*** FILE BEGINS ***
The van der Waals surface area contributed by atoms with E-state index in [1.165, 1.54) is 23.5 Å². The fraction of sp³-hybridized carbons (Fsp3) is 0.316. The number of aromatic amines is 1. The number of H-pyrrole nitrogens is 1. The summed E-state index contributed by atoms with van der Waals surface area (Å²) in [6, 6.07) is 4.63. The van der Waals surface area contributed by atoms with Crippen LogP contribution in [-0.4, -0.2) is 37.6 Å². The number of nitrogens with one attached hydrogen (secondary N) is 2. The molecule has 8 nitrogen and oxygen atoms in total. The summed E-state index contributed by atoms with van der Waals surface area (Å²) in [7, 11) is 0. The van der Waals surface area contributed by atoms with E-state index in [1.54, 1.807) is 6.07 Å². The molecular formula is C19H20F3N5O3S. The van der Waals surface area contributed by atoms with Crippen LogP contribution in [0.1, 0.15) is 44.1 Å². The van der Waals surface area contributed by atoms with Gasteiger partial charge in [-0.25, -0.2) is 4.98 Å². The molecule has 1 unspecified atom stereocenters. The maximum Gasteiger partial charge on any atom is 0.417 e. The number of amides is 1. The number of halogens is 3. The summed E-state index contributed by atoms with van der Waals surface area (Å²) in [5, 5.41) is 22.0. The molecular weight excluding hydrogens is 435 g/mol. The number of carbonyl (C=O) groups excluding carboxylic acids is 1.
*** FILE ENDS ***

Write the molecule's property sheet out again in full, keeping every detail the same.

The van der Waals surface area contributed by atoms with E-state index in [1.165, 1.54) is 23.5 Å². The fraction of sp³-hybridized carbons (Fsp3) is 0.316. The number of aromatic amines is 1. The number of H-pyrrole nitrogens is 1. The summed E-state index contributed by atoms with van der Waals surface area (Å²) in [6, 6.07) is 4.63. The van der Waals surface area contributed by atoms with Crippen LogP contribution in [-0.4, -0.2) is 37.6 Å². The number of nitrogens with one attached hydrogen (secondary N) is 2. The molecule has 8 nitrogen and oxygen atoms in total. The summed E-state index contributed by atoms with van der Waals surface area (Å²) in [7, 11) is 0. The van der Waals surface area contributed by atoms with E-state index in [1.54, 1.807) is 6.07 Å². The molecular formula is C19H20F3N5O3S. The van der Waals surface area contributed by atoms with Crippen LogP contribution in [0.1, 0.15) is 44.1 Å². The van der Waals surface area contributed by atoms with Gasteiger partial charge in [-0.25, -0.2) is 4.98 Å². The molecule has 1 unspecified atom stereocenters. The maximum Gasteiger partial charge on any atom is 0.417 e. The number of amides is 1. The number of halogens is 3. The summed E-state index contributed by atoms with van der Waals surface area (Å²) in [5, 5.41) is 22.0. The molecular weight excluding hydrogens is 435 g/mol. The number of carbonyl (C=O) groups excluding carboxylic acids is 1.